Predictions of post‐wildfire flooding and debris flows are needed, typically with short lead times. Measurements of soil‐hydraulic properties necessary for model parameterization are, however, seldom available. This study quantified soil‐hydraulic properties, soil‐water retention, and selected soil physical properties within the perimeter of the 2017 Thomas Fire in California. The Thomas Fire burn scar produced catastrophic debris flows in January 2018, highlighting the need for improved prediction capability. Soil‐hydraulic properties were also indirectly estimated using relations tied to soil‐water retention. These measurements and estimates are examined in the context of parameterizing post‐wildfire hydrologic models. Tension infiltrometer measurements showed significant decreases (p < .05) in field‐saturated hydraulic conductivity (Kfs) and sorptivity (S) in burned areas relative to unburned areas. Wildfire effects on soil water‐retention were dominated by significant decreases in saturated soil‐water content (θS). The van Genuchten parameters α, N, and residual water content did not show significant wildfire effects. The impacts of the wildfire on hydraulic and physical soil properties were greatest in the top 1 cm, emphasizing that measurements of post‐fire soil properties should focus on the near‐surface. Reductions in Kfs, θs, and soil‐water retention in burned soils were attributed to fire‐induced decreases in soil structure evidenced by increases in dry bulk density. Sorptivity reductions in burned soils were attributed to increases in soil‐water repellency. Rapid post‐fire assessments of flash flood and debris flow hazards using physically‐based hydrologic models are facilitated by similarities between Kfs, S, and the Green–Ampt wetting front potential (ψf) with measurements at other southern CA burned sites. We suggest that ratios of burned to unburned Kfs (0.37), S (0.36), and ψf (0.66) could be used to scale unburned values for model parameterization. Alternatively, typical burned values (Kfs = 20 mm hr−1; S = 6 mm hr−0.5; ψf = 1.6 mm) could be used for model parameterization.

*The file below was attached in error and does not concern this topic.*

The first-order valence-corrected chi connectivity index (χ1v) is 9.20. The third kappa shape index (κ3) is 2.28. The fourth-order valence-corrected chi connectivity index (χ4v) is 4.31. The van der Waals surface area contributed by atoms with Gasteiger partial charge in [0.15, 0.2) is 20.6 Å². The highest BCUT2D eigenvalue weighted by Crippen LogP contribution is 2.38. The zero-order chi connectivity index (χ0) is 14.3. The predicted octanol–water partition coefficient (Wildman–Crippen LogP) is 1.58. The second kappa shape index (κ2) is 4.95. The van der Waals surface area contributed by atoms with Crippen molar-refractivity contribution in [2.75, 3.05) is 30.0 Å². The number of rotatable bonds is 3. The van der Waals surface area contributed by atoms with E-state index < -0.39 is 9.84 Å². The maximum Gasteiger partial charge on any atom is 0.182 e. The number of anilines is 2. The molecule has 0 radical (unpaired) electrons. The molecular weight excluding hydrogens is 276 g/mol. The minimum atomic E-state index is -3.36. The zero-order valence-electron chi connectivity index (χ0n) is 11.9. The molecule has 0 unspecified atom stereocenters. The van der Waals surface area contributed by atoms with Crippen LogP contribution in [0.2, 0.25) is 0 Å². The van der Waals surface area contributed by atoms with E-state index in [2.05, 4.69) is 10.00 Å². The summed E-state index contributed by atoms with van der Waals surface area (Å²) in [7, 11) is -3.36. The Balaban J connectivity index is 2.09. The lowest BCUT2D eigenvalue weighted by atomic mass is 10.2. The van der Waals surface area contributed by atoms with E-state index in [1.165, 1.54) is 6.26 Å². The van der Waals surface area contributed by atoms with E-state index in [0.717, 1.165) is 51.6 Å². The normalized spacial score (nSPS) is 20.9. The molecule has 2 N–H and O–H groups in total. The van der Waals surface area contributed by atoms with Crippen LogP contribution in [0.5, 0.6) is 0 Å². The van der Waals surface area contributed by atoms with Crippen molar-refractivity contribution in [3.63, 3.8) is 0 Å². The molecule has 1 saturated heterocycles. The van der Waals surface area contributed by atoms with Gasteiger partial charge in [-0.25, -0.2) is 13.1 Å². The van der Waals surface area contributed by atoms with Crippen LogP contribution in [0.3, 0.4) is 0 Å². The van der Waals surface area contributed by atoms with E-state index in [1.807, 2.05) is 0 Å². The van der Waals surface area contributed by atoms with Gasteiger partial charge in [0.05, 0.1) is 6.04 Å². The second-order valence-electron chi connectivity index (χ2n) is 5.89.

|Publication Subtype||Journal Article|
|Title||Parameter estimation for multiple post-wildfire hydrologic models|
|Series title||Hydrological Processes|
|Contributing office(s)||WMA - Earth System Processes Division|
|Google Analytic Metrics||Metrics page|